Wednesday, February 5, 2014

I Wear The Black Hat - A Book Review

I was introduced to Chuck Klosterman by a dear young lady (thanks Emily!) and have been a fan ever since reading Sex, Drugs and Cocoa Puffs.  For those unfamiliar with Klosterman, he's an essayist whose waxes philosophical on all manner of esoteric subjects, both profound and trivial, usually at the same time.  Remember the conversations you used to have back in college at IHOP at four in the morning about how weird it was that Kelly and Jessi just disappeared for half of the last season of Saved By The Bell and were replaced by Tori, who then disappeared right before graduation?  If not, you're probably a responsible adult who made something of yourself and not the sort of person who would enjoy Klosterman's oeuvre.

I Wear The Black Hat
is built around a series of essays based around the nature of evil.  Specifically, people who make the choice to be evil versus those who would be defined by society as actual evil-doers and the difference between the two.  Klosterman starts with the popular vision of "the bad guy" as a Snidely Whiplash figure and researches the historical record for women being tied to railroad tracks.  Why?  To figure out how this specific crime - that as far as his research can determine was quite rare and even more rarely involved women as the victims - became the most symbolic act of evil for evil's sake.

From there, Klosterman develops the thesis that evil is knowing the most while caring the least, affirming the old sayings that knowledge is power and power corrupts while ignorance is bliss.  He then moves on to...

* How the gangster rap pioneered by N.W.A. mirrored the bad-boy tactics of the L.A. Raiders at the same time.

* How Bill Clinton cheated on his wife and managed to be the least evil person involved in the subsequent investigation as to whether or not he lied under oath about it.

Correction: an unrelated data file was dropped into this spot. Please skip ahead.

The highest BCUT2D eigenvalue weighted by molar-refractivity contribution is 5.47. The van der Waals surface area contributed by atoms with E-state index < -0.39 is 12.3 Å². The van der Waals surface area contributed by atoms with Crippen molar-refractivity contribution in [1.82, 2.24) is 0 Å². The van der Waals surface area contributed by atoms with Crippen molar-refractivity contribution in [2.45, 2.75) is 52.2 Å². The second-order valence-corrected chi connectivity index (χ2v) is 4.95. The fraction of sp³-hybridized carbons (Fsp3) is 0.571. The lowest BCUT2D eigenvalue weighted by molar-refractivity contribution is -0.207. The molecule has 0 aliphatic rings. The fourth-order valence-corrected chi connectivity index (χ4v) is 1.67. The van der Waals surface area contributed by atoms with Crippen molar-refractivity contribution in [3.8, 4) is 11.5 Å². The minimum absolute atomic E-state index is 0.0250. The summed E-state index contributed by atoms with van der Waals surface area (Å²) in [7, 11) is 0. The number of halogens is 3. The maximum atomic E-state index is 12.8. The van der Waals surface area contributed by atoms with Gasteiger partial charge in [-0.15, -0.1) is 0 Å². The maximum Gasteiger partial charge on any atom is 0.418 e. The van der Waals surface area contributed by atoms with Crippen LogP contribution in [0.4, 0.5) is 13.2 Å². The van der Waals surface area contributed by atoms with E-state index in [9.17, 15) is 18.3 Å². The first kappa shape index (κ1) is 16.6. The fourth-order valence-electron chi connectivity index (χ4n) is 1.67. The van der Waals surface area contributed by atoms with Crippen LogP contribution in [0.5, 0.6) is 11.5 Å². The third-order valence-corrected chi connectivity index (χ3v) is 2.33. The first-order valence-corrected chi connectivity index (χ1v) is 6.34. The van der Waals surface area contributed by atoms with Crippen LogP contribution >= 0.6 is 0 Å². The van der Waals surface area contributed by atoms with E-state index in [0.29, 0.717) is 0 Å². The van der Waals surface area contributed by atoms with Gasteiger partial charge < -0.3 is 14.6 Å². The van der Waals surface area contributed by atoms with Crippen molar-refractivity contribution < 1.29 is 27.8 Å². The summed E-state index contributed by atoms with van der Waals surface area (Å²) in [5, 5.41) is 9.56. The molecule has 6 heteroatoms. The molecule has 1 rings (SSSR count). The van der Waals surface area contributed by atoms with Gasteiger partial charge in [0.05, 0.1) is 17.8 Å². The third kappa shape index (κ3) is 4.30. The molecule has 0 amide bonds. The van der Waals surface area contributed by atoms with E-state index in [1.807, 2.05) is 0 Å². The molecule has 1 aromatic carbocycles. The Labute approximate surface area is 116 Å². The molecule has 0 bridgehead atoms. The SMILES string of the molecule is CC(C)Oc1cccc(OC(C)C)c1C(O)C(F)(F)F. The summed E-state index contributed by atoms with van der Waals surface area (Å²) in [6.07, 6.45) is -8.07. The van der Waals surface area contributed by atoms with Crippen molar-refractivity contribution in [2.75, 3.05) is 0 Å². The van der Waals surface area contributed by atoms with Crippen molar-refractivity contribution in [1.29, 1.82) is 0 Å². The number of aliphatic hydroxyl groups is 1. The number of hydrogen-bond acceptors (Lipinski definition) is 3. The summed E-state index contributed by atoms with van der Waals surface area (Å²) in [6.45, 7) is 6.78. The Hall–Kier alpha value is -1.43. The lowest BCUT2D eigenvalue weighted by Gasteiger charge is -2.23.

* The nature of vigilantism and why we view real-world subway vigilante Bernhard Goetz, Charles Bronson's character in Death Wish and Batman differently.  

* The art of hating a band/singer, why we come up with reasons to love/hate an artist ignoring their creative work in favor of their personal life (and vice versa) and why he no longer has the energy to rally against The Eagles.

* How the way O.J. Simpson lived his life following his acquittal on murder charges is the greatest bit of evidence that  he was innocent.

* How Adolf Hitler - undeniably the most evil figure in history according to almost everyone - blows his thesis out of the water since Hitler - by the historical record - cared a great deal about what he was doing while being woefully ignorant about the reality of what was going on in his country and the world at large.

* How his self-declared arch-nemesis from eighth grade has become recognized as an American hero and how his public image files in the face of everything Klosterman knows about said enemy on a personal level.  
Much of what says in this book will be offensive to some.  Some of it will be funny to some people.  It will make you think either way.  For that reason alone, I'm willing to recommend I Wear The Black Hat to anyone.  Books that encourage serious thought while making you laugh are all too rare these days.

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